There appears to be no slowdown to the momentum in interest and investment in river cruising in Southeast Asia, with operators continuing to launch new vessels on the Mekong River in Vietnam and Cambodia and on the Irrawaddy River in Myanmar.
The latest example is Orient-Express Hotels Ltd., which earlier this month unveiled plans to launch a new 50-passenger river vessel on Myanmar's Irrawaddy River in July 2013.
The Orcaella is under construction in Yangon and will join the company's existing river cruise ship in Myanmar, the 82-passenger Road to Mandalay, which has been cruising the Irrawaddy for 17 years.
The new ship will have 25 cabins with floor-to-ceiling, sliding-glass doors and Juliette balconies with river views. There will be four decks with two balcony suites on the main deck as well as 15 state cabins and eight deluxe cabins on the main and upper decks. All will have air conditioning and ensuite facilities, and four of the cabins will be interconnecting.
On the observation deck, there will be a retractable awning and reclining chairs, a lounge and bar that will be open all day for refreshments and alfresco dining, and a swimming pool. There will also be a fitness center and spa treatment room. On the main deck there will be a restaurant and two boutiques. Like the Road to Mandalay, Orcaella will have a medical room and a resident doctor onboard.
The Orcaella will operate from January to April and July to December. There will be a seven-night, 506-mile cruise from Yangon to Bagan (and the reverse) and an 11-night, 682-mile cruise from Mandalay up to Bhamo, near the Chinese border, and ending in Bagan. There will also be an 11-night, 854-mile cruise along the Chindwin River.
All itineraries can be combined with stays in Yangon, Inle Lake or Ngapali on the Indian Ocean. Prices start from $5,040 per person for a seven-night cruise and include all meals onboard, excursions, transfers and domestic flights. The Road to Mandalay and the Orcaella are both available for private charter and can be chartered in tandem.
The Orcaella news comes on the heels of direct-to-consumer company Grand Circle Cruise Line adding a Myanmar cruise-tour for 2013 onboard the 34-passenger river cruise ship Paukan 2012.
The Paukan 2012, which launched this year, is owned by Yangon-based Ayravata Cruises, which owns two other ships in Myanmar: the 32-passenger Paukan 1947 (built in 1947) and the 55-passenger Paukan 2007 (built in 2007).
"The release of [political prisoner] Aung San Suu Kyi from two decades of house arrest and her election to parliament has helped this once isolated country begin opening its doors to the West," Alan Lewis, chairman and CEO of Grand Circle Corp., said in a statement signaling why more travel companies are now beginning to enter Myanmar.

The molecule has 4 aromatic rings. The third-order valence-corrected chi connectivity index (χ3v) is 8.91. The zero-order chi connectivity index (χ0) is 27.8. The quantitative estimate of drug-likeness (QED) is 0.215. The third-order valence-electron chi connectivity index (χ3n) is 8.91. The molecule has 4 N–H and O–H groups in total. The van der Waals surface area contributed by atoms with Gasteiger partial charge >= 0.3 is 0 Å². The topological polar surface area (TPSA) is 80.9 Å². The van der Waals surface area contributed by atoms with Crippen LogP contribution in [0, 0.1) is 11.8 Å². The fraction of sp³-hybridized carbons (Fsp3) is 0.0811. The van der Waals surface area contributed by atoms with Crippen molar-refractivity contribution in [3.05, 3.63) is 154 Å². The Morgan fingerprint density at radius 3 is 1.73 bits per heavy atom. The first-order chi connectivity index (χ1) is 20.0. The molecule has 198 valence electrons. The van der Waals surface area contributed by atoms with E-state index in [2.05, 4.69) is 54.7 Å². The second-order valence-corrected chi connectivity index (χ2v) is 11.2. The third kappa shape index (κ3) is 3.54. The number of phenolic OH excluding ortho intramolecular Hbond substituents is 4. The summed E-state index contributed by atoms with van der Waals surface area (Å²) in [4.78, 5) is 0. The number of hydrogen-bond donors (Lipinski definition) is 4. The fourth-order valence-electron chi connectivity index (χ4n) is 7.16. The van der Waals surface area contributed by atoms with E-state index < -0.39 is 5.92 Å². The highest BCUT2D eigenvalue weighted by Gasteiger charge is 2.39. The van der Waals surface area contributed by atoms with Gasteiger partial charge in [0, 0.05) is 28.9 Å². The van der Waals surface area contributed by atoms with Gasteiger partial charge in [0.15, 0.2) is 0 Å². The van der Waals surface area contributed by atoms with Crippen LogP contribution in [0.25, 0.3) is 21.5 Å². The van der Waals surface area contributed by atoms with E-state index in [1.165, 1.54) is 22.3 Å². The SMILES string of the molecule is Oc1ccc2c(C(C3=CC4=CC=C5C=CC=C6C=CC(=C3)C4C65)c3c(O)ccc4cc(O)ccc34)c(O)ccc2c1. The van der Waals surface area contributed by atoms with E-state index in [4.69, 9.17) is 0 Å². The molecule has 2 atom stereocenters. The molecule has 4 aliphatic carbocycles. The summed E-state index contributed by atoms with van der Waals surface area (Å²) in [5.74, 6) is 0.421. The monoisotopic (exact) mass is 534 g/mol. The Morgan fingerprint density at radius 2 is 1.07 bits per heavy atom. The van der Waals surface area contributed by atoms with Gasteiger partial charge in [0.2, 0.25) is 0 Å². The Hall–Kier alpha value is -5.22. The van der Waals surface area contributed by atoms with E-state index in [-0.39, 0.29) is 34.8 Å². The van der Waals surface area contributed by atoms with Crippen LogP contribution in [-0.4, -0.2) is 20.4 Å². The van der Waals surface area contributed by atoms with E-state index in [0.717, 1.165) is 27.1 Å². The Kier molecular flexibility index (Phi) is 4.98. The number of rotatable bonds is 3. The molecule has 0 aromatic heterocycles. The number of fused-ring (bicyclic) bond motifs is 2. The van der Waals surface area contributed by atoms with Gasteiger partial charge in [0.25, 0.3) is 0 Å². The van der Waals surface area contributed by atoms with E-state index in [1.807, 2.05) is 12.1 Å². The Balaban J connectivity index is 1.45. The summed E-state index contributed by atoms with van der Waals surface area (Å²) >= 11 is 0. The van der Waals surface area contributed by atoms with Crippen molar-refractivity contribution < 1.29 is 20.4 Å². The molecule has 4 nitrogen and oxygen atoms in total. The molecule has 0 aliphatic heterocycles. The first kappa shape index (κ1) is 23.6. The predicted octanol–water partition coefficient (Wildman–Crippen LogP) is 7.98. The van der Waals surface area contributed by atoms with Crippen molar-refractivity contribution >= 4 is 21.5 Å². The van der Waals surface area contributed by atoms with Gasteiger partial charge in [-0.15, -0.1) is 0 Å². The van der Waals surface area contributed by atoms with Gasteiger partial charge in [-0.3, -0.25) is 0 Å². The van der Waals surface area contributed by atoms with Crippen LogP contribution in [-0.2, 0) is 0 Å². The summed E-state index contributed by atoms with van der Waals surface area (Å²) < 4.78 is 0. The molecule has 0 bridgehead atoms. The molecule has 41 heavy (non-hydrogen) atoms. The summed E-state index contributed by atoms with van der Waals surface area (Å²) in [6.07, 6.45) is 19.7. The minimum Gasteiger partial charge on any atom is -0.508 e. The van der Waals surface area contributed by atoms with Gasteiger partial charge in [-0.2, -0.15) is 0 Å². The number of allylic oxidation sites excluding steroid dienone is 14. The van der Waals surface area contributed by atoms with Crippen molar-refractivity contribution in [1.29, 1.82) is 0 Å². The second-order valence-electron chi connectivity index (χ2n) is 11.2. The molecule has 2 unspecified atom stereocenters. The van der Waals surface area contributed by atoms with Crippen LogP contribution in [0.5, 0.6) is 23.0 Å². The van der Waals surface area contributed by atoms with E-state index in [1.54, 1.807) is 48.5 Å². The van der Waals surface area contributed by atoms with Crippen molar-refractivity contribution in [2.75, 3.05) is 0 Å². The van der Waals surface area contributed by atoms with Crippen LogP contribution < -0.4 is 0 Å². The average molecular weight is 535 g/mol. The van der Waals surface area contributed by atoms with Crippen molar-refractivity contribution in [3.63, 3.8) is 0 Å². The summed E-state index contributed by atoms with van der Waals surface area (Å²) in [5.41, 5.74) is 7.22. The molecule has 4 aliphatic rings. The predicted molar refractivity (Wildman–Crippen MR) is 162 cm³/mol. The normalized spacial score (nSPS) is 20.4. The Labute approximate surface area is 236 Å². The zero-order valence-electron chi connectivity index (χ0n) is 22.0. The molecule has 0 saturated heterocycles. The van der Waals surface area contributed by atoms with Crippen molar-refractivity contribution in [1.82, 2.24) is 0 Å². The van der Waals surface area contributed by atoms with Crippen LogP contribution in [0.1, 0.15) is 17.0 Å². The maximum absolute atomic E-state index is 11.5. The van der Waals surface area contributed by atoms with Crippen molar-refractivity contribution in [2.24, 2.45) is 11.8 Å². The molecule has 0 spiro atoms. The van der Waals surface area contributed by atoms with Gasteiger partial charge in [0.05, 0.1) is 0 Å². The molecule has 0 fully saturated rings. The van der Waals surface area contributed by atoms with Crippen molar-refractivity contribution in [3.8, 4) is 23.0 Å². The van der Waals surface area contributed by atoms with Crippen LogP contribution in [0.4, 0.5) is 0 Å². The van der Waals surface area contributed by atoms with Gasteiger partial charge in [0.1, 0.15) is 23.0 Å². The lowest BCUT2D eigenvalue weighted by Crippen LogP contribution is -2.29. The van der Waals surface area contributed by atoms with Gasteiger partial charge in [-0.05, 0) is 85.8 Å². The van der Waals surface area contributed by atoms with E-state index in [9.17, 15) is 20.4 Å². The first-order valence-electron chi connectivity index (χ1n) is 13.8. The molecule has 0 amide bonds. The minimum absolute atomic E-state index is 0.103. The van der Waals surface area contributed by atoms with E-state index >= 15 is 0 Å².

"From calling for a boycott of travel to Burma [the name many still use for the country], the Nobel Peace Prize winner is now encouraging responsible travelers to visit her country, and as result, Burma has become the hottest travel destination of the year," Lewis added.
Ayravata Cruises is being represented in the North American market by the recently formed Haimark Travel, a company that will focus on river cruises in Myanmar and India as well as handle land operations for Mekong River cruises.
Haimark, based in Breckenridge, Colo., plans to open an office in Yangon this fall and is looking to partner with shipbuilders to develop product in Myanmar, Southeast Asia and on India's Ganges River.
From Myanmar to the Mekong
While development in Myanmar is picking up, shipbuilding on the Mekong River continues on the fast pace it has been on for the last couple of years, with the latest entrant to the market being Aqua Expeditions, a luxury river cruise operator on the Peruvian Amazon.
In January 2014, Aqua Expeditions will introduce the 40-passenger Aqua Mekong with a spa, screening room, fitness center, library, outdoor pool and 20 guest suites with floor-to-ceiling windows. The vessel will sail three-, four- and seven-day itineraries between Ho Chi Minh City in Vietnam and Siem Reap in Cambodia (as well as the reverse).
"The Mekong is similar to the Peruvian Amazon in that the location is unique, awe-inspiring and exotic, and it is abundant in nature and rich cultures," a company spokesperson said of the leap from the Amazon to the Mekong. "The Mekong has more of a developed and established cruise industry than the Peruvian Amazon."
The Mekong ship will be similar in design to the company's two existing vessels on the Amazon, but it will be slightly larger: 20 cabins compared with 12 on the Aqua and 16 on the Aria. Additionally, the Mekong vessel will be decorated in a contemporary Asian style, using local materials and fabrics. The interior areas will be air-conditioned, and the cabins will be 320 square feet each. There will a 1:1 passenger-to-staff ratio.
Daily excursions will be in small groups of eight passengers. The boat is being designed by Vietnamese architecture firm Noor.
Aqua Expeditions' plans to expand onto the Mekong come amid explosive growth on the Southeast Asian river. This year alone, Uniworld Boutique River Cruise Collection's 60-passenger River Saigon sailed its maiden voyage in January, kicking off a three-year charter agreement with the ship's owner, Pandaw River Cruises; Viking River Cruises started offering Mekong River cruises on Pandaw's 60-passenger Indochina Pandaw and 66-passenger Tonle Pandaw; and this month Avalon Waterways' 32-passenger Avalon Angkor, a ship Avalon is leasing from Pandaw, is slated to set sail on the Mekong River.
Follow Michelle Baran on Twitter @mbtravelweekly.